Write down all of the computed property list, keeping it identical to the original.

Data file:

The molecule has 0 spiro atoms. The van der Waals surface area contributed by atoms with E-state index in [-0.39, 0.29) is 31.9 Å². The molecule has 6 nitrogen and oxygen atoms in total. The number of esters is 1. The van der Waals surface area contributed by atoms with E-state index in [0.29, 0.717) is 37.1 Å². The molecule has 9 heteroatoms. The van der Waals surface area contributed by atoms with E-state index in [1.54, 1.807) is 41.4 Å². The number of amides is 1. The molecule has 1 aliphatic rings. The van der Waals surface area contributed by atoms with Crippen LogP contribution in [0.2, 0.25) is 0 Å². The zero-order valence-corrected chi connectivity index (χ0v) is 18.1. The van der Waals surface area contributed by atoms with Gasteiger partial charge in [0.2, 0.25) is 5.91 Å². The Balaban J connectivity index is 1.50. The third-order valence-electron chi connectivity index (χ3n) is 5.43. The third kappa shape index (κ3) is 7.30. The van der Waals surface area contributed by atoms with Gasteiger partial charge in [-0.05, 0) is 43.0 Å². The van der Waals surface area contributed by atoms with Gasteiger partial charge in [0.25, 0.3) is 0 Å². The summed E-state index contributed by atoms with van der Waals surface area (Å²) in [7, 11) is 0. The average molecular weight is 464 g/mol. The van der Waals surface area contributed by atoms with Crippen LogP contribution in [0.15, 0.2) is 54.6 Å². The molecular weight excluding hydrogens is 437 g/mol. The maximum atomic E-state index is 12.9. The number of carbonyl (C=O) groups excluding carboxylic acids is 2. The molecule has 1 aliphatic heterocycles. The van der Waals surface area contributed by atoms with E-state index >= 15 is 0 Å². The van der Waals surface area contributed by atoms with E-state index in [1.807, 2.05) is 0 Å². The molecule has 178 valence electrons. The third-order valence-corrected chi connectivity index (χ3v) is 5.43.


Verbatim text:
The molecule has 0 spiro atoms. The van der Waals surface area contributed by atoms with E-state index in [-0.39, 0.29) is 31.9 Å². The molecule has 6 nitrogen and oxygen atoms in total. The number of esters is 1. The van der Waals surface area contributed by atoms with E-state index in [0.29, 0.717) is 37.1 Å². The molecule has 9 heteroatoms. The van der Waals surface area contributed by atoms with E-state index in [1.54, 1.807) is 41.4 Å². The number of amides is 1. The molecule has 1 aliphatic rings. The van der Waals surface area contributed by atoms with Crippen LogP contribution in [0.2, 0.25) is 0 Å². The zero-order valence-corrected chi connectivity index (χ0v) is 18.1. The van der Waals surface area contributed by atoms with Gasteiger partial charge in [0.2, 0.25) is 5.91 Å². The Balaban J connectivity index is 1.50. The third-order valence-electron chi connectivity index (χ3n) is 5.43. The third kappa shape index (κ3) is 7.30. The van der Waals surface area contributed by atoms with Gasteiger partial charge in [-0.05, 0) is 43.0 Å². The van der Waals surface area contributed by atoms with Gasteiger partial charge in [0.25, 0.3) is 0 Å². The summed E-state index contributed by atoms with van der Waals surface area (Å²) in [7, 11) is 0. The average molecular weight is 464 g/mol. The van der Waals surface area contributed by atoms with Crippen LogP contribution in [0.15, 0.2) is 54.6 Å². The molecular weight excluding hydrogens is 437 g/mol. The maximum atomic E-state index is 12.9. The number of carbonyl (C=O) groups excluding carboxylic acids is 2. The molecule has 1 aliphatic heterocycles. The van der Waals surface area contributed by atoms with E-state index >= 15 is 0 Å². The van der Waals surface area contributed by atoms with E-state index in [1.807, 2.05) is 0 Å². The molecule has 178 valence electrons. The third-order valence-corrected chi connectivity index (χ3v) is 5.43.